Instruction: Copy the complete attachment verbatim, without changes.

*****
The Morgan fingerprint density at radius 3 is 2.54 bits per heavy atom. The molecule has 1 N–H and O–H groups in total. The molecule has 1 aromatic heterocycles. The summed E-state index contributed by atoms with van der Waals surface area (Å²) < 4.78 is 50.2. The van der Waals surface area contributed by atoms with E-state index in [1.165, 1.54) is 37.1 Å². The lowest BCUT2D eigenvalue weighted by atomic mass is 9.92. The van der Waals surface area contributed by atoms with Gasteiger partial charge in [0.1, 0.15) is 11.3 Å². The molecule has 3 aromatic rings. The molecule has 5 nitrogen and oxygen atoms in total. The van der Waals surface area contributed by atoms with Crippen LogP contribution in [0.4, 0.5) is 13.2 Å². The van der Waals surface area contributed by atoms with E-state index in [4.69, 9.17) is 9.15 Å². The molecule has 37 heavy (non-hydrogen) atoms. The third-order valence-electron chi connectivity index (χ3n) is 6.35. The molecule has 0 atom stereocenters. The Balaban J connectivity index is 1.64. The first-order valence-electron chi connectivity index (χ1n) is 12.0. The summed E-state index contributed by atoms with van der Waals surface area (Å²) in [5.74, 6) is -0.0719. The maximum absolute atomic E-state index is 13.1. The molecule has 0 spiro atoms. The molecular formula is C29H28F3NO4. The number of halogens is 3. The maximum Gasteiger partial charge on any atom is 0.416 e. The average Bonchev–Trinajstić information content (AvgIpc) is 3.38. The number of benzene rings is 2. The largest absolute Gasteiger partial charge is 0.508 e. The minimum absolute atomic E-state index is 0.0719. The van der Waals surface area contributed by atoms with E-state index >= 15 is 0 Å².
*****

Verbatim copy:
The Morgan fingerprint density at radius 3 is 2.54 bits per heavy atom. The molecule has 1 N–H and O–H groups in total. The molecule has 1 aromatic heterocycles. The summed E-state index contributed by atoms with van der Waals surface area (Å²) < 4.78 is 50.2. The van der Waals surface area contributed by atoms with E-state index in [1.165, 1.54) is 37.1 Å². The lowest BCUT2D eigenvalue weighted by atomic mass is 9.92. The van der Waals surface area contributed by atoms with Gasteiger partial charge in [0.1, 0.15) is 11.3 Å². The molecule has 3 aromatic rings. The molecule has 5 nitrogen and oxygen atoms in total. The van der Waals surface area contributed by atoms with Crippen LogP contribution in [0.4, 0.5) is 13.2 Å². The van der Waals surface area contributed by atoms with E-state index in [4.69, 9.17) is 9.15 Å². The molecule has 37 heavy (non-hydrogen) atoms. The third-order valence-electron chi connectivity index (χ3n) is 6.35. The molecule has 0 atom stereocenters. The Balaban J connectivity index is 1.64. The first-order valence-electron chi connectivity index (χ1n) is 12.0. The summed E-state index contributed by atoms with van der Waals surface area (Å²) in [5.74, 6) is -0.0719. The maximum absolute atomic E-state index is 13.1. The molecule has 0 spiro atoms. The molecular formula is C29H28F3NO4. The number of halogens is 3. The maximum Gasteiger partial charge on any atom is 0.416 e. The average Bonchev–Trinajstić information content (AvgIpc) is 3.38. The number of benzene rings is 2. The largest absolute Gasteiger partial charge is 0.508 e. The minimum absolute atomic E-state index is 0.0719. The van der Waals surface area contributed by atoms with E-state index >= 15 is 0 Å².